Very insightful comment - and my experience would validate it completely. When people complain about pay, it is nearly always indicative of other broader issues. Pay gets the focus because it is tangible and (presumably) easy to change - when often it is the untangible and the (truly) difficult to change things which are at the root of the problem. Fixing pay alone in these situations will not do the job.

Paul:

Thanks for the comment and for the alert to the Bulletin Board link. Would love to have some of our fellow W@W members weigh in here.

Hi Ann,

A significant topic to bring up. Picked up on it from Barbara Safani.
There are too many solid and real life comments to point out just a couple.

This weekend at a career consulting conference, the topic was raised and shelved. Rely on the Bureau of labor statistics data, which we feel is not helpful, we were told.

The value of the range of compensation for a position has some informative value. As we all know, though, the value of a high quality benefits package is hard to fairly compare... (401K, preventative health programs, health and dental insurance coverage fine print, professional development, etc.)

On all of this, can I ask: what is the law related to the issue require and what really is the best practice?

There's a lot of talk about gender gap in salary, and I have first-hand experience with this one. Myself and a female colleague received significantly less pay and fewer vacation days upon initial hire than did our male colleague with comparable experience. Turns out, the primary difference was that he asked. So that emboldened us to ask (in a professional way, not a "he makes more than us and that's not fair" way) and we got big raises. In the end, I left a year later because it was still an underpaying job, but sometimes the main "gender gap" difference is in the asking (and justifying with quantifiable results). Do you think males are just more likely to negotiate?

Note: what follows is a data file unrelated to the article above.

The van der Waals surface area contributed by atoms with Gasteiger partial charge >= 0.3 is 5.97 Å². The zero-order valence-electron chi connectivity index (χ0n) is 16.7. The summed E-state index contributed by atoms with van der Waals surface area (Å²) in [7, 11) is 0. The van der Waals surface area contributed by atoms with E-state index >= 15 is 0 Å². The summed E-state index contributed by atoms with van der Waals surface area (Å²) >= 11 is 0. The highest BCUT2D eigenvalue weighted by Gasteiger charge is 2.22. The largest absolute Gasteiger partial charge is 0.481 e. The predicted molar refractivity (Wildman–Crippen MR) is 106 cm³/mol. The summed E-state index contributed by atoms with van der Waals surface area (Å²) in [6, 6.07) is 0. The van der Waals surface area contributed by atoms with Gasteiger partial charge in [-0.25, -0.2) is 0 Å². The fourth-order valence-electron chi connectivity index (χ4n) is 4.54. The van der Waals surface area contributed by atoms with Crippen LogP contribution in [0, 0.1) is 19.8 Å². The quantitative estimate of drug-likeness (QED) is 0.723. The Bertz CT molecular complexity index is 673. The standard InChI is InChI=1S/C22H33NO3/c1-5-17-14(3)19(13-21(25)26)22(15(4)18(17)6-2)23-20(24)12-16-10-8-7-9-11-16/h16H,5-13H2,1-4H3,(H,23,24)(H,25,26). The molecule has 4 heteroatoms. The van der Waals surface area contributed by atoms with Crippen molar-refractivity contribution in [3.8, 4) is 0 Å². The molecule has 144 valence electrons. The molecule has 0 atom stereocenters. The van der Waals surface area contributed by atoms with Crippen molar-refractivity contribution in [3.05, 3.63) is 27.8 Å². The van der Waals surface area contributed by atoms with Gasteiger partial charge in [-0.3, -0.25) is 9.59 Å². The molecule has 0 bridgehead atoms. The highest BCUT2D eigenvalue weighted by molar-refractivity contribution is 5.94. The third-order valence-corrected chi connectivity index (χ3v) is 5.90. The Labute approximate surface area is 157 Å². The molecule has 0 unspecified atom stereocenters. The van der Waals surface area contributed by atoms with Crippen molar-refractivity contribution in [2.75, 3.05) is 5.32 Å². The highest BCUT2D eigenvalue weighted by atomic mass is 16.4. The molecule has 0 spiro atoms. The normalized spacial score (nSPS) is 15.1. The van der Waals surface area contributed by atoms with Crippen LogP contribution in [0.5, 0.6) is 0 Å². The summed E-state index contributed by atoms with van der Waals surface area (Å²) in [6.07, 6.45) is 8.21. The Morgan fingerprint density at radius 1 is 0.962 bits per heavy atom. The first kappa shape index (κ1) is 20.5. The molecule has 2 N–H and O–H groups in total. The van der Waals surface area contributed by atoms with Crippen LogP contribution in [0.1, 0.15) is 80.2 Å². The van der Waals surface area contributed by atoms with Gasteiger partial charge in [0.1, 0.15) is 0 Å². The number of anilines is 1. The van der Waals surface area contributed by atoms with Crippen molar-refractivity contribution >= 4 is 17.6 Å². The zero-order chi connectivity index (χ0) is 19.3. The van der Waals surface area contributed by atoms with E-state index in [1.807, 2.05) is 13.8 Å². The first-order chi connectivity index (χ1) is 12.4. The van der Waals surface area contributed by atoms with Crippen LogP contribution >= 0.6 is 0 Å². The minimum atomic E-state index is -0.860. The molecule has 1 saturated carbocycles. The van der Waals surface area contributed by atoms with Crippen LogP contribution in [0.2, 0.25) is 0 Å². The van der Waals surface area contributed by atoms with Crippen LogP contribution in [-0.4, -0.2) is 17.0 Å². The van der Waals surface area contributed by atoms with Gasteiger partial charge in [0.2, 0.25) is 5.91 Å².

Without stereotyping, I do think males are more likely to negotiate. However, that is not an excuse for females to receive less pay and vacation time. It is still clearly discrimination.

Very good points from all. I would add that the role of HR, in terms of the actual or real issue of equitable compensation across gender lines, is to conduct the investigation. It is our job to audit the practices/respond to concerns and be able to say (with a straight face) I have investigated and found the practice equitable (or not). The same with the leadership- when it isn't equitable- tell them the truth about pay: good and bad.

Then, the "it's none of your business" approach leaves them with something more than being shut out (which in my experience can lead to claims), without revealing information inappropriately.

Of course this strategy only works if we in HR actually have a reputation of trustworthiness and objectivity.

And yes, in twenty years of HR, I have always found it amazing- according to everyone, *they* are working the hardest.

Dan:

There is no law requiring pay transparency. The debate is whether greater pay transparency is a way to address and prevent pay discrimination. What constitutes best practice has not been agreed upon; but the argument I pose here is that transparency about the pay system and its intents and its mechanics is good practice, while tranparency about actual salary levels is not.

Hayli:

If you go through and read the posts in my "gender equity" category, you will see that the concept of gender differences in willingness to negotiate is a frequent point in the discussion of pay equity. In fact, the Paycheck Fairness Act itself includes a provision in support of "negotation skills training" for girls and women.

Brenda:

I don't think it is stereotyping - this fact is supported by research. And while it can be argued (and has) whether "giving people what they ask for (and no more)" is a discriminatory practice, I think what is clear is that this attitude has played a role in getting us to where we are today - which is having the government poised to play a more active and intrusive role in pay setting in an effort to address discriminatory practices.

Suzanne:

Good points all - thanks for reinforcing them here!


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About The Author

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    Compensation consultant Ann Bares is the Managing Partner of Altura Consulting Group. Ann has more than 20 years of experience consulting with organizations in the areas of compensation and performance management.